8 facts about acne and acne treatment
These eight facts about acne and acne treatment will help you treat your skin better and help you clear up your skin.
Learn the facts about acne. When you know what causes it and how to treat it, you will be well on your way to clearer skin.
Acne is basically another word for clogged pore. While skin sheds its cells, not all of the dead skin cells flake away. Sometimes the get stuck on the skin when they mix with your skin's oils. When this happens, the pore gets blocked and icky stuff like excess oil and bacteria get stuck in the pore with no way out. This causes acne, your inflamed bumps and blemishes.
Now that you know acne is caused by a build-up of skin cells blocking your pore, it should seem obvious that the best way to treat your acne problem is to exfoliate those dead skin cells. And if you were thinking that, you were correct! Take care of your skin by washing it regularly. Using an oil-free cleanser that contains the ingredient salicylic acid in the morning will help get rid of those pore-clogging cells. If you already have some trouble with acne, use a product that contains benzoyl-peroxide at night to help kill the bacteria that has already gotten itself trapped in your pores. 3)
Now that you know what really causes acne, you don't have to worry that your skin is just dirty or that you don't have sufficient hygiene. This means you no longer have to try washing your face 5 times each day. If you already have acne, scrubbing on it with a harsh exfoliant or wash cloth will only irritate it. That's why using a product with salicylic acid will help you more than scrubbing. It will help you gently get rid of skin cells.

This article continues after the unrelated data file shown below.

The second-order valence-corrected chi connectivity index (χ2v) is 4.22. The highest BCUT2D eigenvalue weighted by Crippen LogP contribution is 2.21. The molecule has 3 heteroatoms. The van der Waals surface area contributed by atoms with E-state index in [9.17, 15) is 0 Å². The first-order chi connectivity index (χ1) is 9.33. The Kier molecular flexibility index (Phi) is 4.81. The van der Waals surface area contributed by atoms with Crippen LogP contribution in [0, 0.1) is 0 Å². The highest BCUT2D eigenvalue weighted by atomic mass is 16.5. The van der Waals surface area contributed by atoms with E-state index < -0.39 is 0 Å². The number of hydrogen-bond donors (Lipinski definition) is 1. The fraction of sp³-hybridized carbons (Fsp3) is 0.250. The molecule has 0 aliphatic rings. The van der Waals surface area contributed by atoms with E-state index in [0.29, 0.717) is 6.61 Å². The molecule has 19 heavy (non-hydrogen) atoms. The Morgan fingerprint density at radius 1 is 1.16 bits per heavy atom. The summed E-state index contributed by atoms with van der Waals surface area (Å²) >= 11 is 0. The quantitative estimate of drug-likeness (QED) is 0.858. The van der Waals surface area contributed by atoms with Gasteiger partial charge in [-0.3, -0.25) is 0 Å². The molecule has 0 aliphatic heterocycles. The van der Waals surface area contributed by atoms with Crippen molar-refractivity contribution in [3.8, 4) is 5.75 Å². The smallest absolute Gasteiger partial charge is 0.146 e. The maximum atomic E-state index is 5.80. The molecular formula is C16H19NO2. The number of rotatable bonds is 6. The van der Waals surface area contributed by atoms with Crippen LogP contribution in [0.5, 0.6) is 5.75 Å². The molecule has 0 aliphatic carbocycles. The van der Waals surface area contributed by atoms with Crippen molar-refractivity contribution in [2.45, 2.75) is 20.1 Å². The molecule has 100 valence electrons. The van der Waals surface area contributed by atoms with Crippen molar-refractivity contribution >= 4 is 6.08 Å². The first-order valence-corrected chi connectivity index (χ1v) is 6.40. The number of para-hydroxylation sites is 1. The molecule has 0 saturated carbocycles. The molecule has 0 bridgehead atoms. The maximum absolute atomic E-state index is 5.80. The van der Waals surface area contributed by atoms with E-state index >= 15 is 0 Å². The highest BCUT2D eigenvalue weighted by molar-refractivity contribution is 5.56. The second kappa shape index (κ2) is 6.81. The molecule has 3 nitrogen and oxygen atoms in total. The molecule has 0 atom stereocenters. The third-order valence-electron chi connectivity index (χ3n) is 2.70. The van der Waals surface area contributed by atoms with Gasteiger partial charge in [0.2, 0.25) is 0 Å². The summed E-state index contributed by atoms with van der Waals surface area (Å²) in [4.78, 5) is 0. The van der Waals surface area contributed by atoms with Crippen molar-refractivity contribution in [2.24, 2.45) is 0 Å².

Now that you know what ingredients to look for in a product, go out and get them. Try the new products out for a couple of weeks. You have to give them a chance to work. If your skin really hasn't improved at all, or if it has gotten noticeably worse over the course of the two weeks you've used the product, it may be time to switch to something else. Make sure before you switch that you were using the products only as directed. If these products aren't working for you, see a dermatologist before trying a deciding on the next product. A dermatologist will be able to prescribe you something new and more powerful than what you were previously using or recommend something that will work with your skin problem
A dermatologist can also recommend a more high-tech option to prescription cleansers and creams, such as light treatments that kill surface bacteria for months. The downside to these treatments is of course the hefty price, usually hundreds, or even over $1,000.
You can ask a dermatologist for prescription oil-control medication if she tells you that excess oil is a problem. One indicator of oily skin is usually visible, large pores. If you have large pores then your skin is more acne prone so a visit to the dermatologist for advice and prescription strength skin products might be necessary.
If you don't have the money to afford a visit to the dermatologist, try using a weekly mud mask that contains the ingredient sulfur which can help calm inflamed and broken-out skin.
Women's acne problems fluctuate due to monthly hormone surges which cause an increase in oil production. Make sure you stick to a regular skin care routine all month. Don't abandon your routine when your skin looks good and then try to start it up again once a month, once the acne has already started. Keep exfoliating and taking good care of your skin regularly.